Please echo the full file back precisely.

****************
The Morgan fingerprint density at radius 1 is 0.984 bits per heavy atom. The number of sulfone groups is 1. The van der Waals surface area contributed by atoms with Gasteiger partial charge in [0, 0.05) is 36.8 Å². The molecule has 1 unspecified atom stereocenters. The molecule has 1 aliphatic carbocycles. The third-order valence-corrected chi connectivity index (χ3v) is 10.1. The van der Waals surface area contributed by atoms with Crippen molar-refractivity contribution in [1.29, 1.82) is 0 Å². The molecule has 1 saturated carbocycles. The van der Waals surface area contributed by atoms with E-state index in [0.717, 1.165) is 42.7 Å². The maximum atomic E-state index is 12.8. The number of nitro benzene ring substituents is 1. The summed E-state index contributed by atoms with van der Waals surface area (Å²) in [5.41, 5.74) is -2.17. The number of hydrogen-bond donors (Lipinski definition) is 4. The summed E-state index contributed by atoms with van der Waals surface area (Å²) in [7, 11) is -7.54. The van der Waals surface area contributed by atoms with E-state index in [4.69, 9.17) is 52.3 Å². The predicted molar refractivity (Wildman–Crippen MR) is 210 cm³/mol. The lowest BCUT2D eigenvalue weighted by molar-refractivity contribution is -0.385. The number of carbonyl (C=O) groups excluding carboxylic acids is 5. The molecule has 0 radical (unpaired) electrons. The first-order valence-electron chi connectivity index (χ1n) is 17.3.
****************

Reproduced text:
The Morgan fingerprint density at radius 1 is 0.984 bits per heavy atom. The number of sulfone groups is 1. The van der Waals surface area contributed by atoms with Gasteiger partial charge in [0, 0.05) is 36.8 Å². The molecule has 1 unspecified atom stereocenters. The molecule has 1 aliphatic carbocycles. The third-order valence-corrected chi connectivity index (χ3v) is 10.1. The van der Waals surface area contributed by atoms with Crippen molar-refractivity contribution in [1.29, 1.82) is 0 Å². The molecule has 1 saturated carbocycles. The van der Waals surface area contributed by atoms with E-state index in [0.717, 1.165) is 42.7 Å². The maximum atomic E-state index is 12.8. The number of nitro benzene ring substituents is 1. The summed E-state index contributed by atoms with van der Waals surface area (Å²) in [5.41, 5.74) is -2.17. The number of hydrogen-bond donors (Lipinski definition) is 4. The summed E-state index contributed by atoms with van der Waals surface area (Å²) in [7, 11) is -7.54. The van der Waals surface area contributed by atoms with E-state index in [4.69, 9.17) is 52.3 Å². The predicted molar refractivity (Wildman–Crippen MR) is 210 cm³/mol. The lowest BCUT2D eigenvalue weighted by molar-refractivity contribution is -0.385. The number of carbonyl (C=O) groups excluding carboxylic acids is 5. The molecule has 0 radical (unpaired) electrons. The first-order valence-electron chi connectivity index (χ1n) is 17.3.